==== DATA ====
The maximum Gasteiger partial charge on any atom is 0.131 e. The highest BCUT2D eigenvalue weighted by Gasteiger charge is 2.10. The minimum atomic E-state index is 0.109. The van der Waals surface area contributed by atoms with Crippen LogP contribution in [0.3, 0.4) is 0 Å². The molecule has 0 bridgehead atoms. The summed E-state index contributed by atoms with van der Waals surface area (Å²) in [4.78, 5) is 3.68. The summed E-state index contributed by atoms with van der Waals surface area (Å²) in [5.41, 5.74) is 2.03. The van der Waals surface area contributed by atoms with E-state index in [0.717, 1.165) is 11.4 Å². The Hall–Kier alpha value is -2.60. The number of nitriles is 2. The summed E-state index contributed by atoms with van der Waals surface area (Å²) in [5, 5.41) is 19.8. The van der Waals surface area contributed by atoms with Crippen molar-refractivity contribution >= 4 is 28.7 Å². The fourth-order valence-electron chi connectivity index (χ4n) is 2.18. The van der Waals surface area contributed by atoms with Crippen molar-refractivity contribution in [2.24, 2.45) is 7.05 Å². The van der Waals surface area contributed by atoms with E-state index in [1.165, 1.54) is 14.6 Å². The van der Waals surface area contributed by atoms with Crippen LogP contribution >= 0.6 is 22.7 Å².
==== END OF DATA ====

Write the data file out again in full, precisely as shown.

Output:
The maximum Gasteiger partial charge on any atom is 0.131 e. The highest BCUT2D eigenvalue weighted by Gasteiger charge is 2.10. The minimum atomic E-state index is 0.109. The van der Waals surface area contributed by atoms with Crippen LogP contribution in [0.3, 0.4) is 0 Å². The molecule has 0 bridgehead atoms. The summed E-state index contributed by atoms with van der Waals surface area (Å²) in [4.78, 5) is 3.68. The summed E-state index contributed by atoms with van der Waals surface area (Å²) in [5.41, 5.74) is 2.03. The van der Waals surface area contributed by atoms with E-state index in [0.717, 1.165) is 11.4 Å². The Hall–Kier alpha value is -2.60. The number of nitriles is 2. The summed E-state index contributed by atoms with van der Waals surface area (Å²) in [5, 5.41) is 19.8. The van der Waals surface area contributed by atoms with Crippen molar-refractivity contribution >= 4 is 28.7 Å². The fourth-order valence-electron chi connectivity index (χ4n) is 2.18. The van der Waals surface area contributed by atoms with Crippen molar-refractivity contribution in [2.24, 2.45) is 7.05 Å². The van der Waals surface area contributed by atoms with E-state index in [1.165, 1.54) is 14.6 Å². The van der Waals surface area contributed by atoms with Crippen LogP contribution >= 0.6 is 22.7 Å².